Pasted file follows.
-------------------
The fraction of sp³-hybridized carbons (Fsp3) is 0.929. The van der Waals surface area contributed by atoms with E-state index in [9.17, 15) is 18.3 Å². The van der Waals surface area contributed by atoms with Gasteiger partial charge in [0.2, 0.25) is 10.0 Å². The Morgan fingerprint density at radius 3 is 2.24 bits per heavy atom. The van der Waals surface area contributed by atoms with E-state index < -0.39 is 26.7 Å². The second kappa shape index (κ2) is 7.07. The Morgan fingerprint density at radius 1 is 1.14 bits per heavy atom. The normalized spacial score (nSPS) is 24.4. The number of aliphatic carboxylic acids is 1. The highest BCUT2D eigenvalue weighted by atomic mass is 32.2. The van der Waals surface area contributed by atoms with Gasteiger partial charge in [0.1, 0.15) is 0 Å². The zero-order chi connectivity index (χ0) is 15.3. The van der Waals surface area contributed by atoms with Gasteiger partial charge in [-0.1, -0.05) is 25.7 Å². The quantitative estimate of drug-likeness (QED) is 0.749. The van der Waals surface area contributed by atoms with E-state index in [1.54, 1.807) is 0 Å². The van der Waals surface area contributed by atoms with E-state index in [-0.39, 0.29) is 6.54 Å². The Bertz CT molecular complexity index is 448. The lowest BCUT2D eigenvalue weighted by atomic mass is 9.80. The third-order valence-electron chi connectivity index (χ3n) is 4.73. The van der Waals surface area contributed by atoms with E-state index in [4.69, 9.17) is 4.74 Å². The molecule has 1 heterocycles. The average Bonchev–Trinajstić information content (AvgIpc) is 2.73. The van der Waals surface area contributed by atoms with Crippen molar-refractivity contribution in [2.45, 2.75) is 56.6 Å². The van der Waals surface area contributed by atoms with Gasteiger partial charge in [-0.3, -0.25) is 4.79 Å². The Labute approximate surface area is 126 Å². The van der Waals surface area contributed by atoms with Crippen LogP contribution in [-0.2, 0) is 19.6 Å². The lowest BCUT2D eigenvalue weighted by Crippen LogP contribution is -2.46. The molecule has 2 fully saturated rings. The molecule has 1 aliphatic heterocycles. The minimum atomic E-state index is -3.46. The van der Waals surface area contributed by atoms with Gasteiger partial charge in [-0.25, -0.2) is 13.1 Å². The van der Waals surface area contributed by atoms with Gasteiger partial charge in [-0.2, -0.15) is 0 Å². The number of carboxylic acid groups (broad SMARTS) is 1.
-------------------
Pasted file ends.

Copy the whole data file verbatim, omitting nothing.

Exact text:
The fraction of sp³-hybridized carbons (Fsp3) is 0.929. The van der Waals surface area contributed by atoms with E-state index in [9.17, 15) is 18.3 Å². The van der Waals surface area contributed by atoms with Gasteiger partial charge in [0.2, 0.25) is 10.0 Å². The Morgan fingerprint density at radius 3 is 2.24 bits per heavy atom. The van der Waals surface area contributed by atoms with E-state index < -0.39 is 26.7 Å². The second kappa shape index (κ2) is 7.07. The Morgan fingerprint density at radius 1 is 1.14 bits per heavy atom. The normalized spacial score (nSPS) is 24.4. The number of aliphatic carboxylic acids is 1. The highest BCUT2D eigenvalue weighted by atomic mass is 32.2. The van der Waals surface area contributed by atoms with Gasteiger partial charge in [0.1, 0.15) is 0 Å². The zero-order chi connectivity index (χ0) is 15.3. The van der Waals surface area contributed by atoms with Gasteiger partial charge in [-0.1, -0.05) is 25.7 Å². The quantitative estimate of drug-likeness (QED) is 0.749. The van der Waals surface area contributed by atoms with E-state index in [1.54, 1.807) is 0 Å². The van der Waals surface area contributed by atoms with E-state index in [-0.39, 0.29) is 6.54 Å². The Bertz CT molecular complexity index is 448. The lowest BCUT2D eigenvalue weighted by atomic mass is 9.80. The third-order valence-electron chi connectivity index (χ3n) is 4.73. The van der Waals surface area contributed by atoms with E-state index in [4.69, 9.17) is 4.74 Å². The molecule has 1 heterocycles. The average Bonchev–Trinajstić information content (AvgIpc) is 2.73. The van der Waals surface area contributed by atoms with Crippen molar-refractivity contribution in [2.45, 2.75) is 56.6 Å². The van der Waals surface area contributed by atoms with Gasteiger partial charge in [-0.3, -0.25) is 4.79 Å². The Labute approximate surface area is 126 Å². The van der Waals surface area contributed by atoms with Crippen LogP contribution in [-0.2, 0) is 19.6 Å². The lowest BCUT2D eigenvalue weighted by Crippen LogP contribution is -2.46. The molecule has 2 fully saturated rings. The molecule has 1 aliphatic heterocycles. The minimum atomic E-state index is -3.46. The van der Waals surface area contributed by atoms with Gasteiger partial charge in [-0.25, -0.2) is 13.1 Å². The van der Waals surface area contributed by atoms with Gasteiger partial charge in [-0.2, -0.15) is 0 Å². The number of carboxylic acid groups (broad SMARTS) is 1.